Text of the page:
Chicago — Attorney General Kwame Raoul today announced his office has charged a former Ann & Robert H. Lurie Children’s Hospital employee who allegedly stole and sold approximately 10 tanks of nitrous oxide, a medical gas used as an anesthetic in medical procedures and surgeries.
The Attorney General’s office charged Mitchell R. Gunther, 39, of Burbank, Illinois today with one count of burglary, a Class 2 felony punishable by three to seven years in prison; two counts of theft over $500, Class 3 felonies each punishable by two to five years in prison; and two counts of possession of nitrous oxide with the intent to deliver, Class 3 felonies each punishable by two to five years in prison. Gunther’s bond was set at $10,000, and his next court date is scheduled for March 20.
“The Ann & Robert H. Lurie Children’s Hospital uses its supply of nitrous oxide to safely perform critical and life-saving surgeries on sick children and teens. It is outrageous that someone would use their access at the hospital and jeopardize vulnerable patients in order to make a personal profit,” Raoul said. “My office is committed to working with federal law enforcement agencies to hold individuals accountable for abusing their positions and endangering others.”
According to Raoul, Gunther worked as an assistant in charge of Lurie Children’s Hospital’s medical tank gas supply from June 2020 until March 2022. In October of 2021, another hospital employee observed abnormalities in the medical gas storage room and the gas delivery systems, including tanks missing from storage supply racks and an increase in nitrous oxide deliveries. In March of 2022, Lurie staff deemed the hospital’s supply of nitrous oxide gas as being critical when only one tank remained attached to the hospital’s gas supply. According to Raoul, an investigation revealed video of Gunther on three occasions using his personal vehicle to transport tanks of nitrous oxide outside work hours. Gunther’s employment with Lurie’s was subsequently terminated.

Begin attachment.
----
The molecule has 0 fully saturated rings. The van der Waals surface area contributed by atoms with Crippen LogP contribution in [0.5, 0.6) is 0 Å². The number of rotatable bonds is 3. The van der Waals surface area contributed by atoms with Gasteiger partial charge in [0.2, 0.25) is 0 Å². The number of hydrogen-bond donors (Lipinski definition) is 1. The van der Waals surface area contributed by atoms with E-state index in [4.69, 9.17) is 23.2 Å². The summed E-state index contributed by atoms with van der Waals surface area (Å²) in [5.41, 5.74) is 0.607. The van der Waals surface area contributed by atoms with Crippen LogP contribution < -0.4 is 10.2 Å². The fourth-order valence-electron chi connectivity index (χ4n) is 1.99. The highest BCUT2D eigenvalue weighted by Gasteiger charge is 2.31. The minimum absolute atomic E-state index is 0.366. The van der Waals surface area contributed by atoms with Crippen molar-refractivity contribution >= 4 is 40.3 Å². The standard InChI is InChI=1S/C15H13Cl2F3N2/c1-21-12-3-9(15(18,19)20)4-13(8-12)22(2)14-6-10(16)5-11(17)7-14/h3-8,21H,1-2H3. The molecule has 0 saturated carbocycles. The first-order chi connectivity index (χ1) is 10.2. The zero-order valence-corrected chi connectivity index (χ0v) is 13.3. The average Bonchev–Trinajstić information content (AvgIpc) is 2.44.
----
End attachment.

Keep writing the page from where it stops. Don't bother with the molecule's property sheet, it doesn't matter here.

Raoul alleges that after being fired by Lurie Children’s Hospital, Gunther traveled to St. Mary’s Hospital on Chicago’s West Side and posed as a nitrous oxide delivery driver for Medox, a gas delivery company Gunther previously was employed by. Raoul alleges Gunther stole two tanks of nitrous oxide from St. Mary’s and replaced them with empty tanks.
The case was investigated by the Federal Bureau of Investigations (FBI) and the U.S. Food and Drug Administration’s (FDA) Office of Criminal Investigations.
“As alleged, this injustice endangered our community’s children and the medical personnel that cared for them,” said Special Agent-in-Charge of the Chicago Field Office of the FBI. “These charges are the first step in ensuring that justice is served, and I am proud of the work done here alongside our partners.”
“Diverting medical supplies from the patients who need them causes harm to the patients and to the health care system,” said Special Agent in Charge Ronne G. Malham, FDA Office of Criminal Investigations Chicago Field Office. “We commend the efforts of the Illinois Attorney General’s Office for vigorously pursuing the prosecution of this matter.”
The public is reminded the defendant is presumed innocent until proven guilty in a court of law.
Deputy Bureau Chief John Brassil is prosecuting the case for Raoul’s Special Prosecutions Bureau.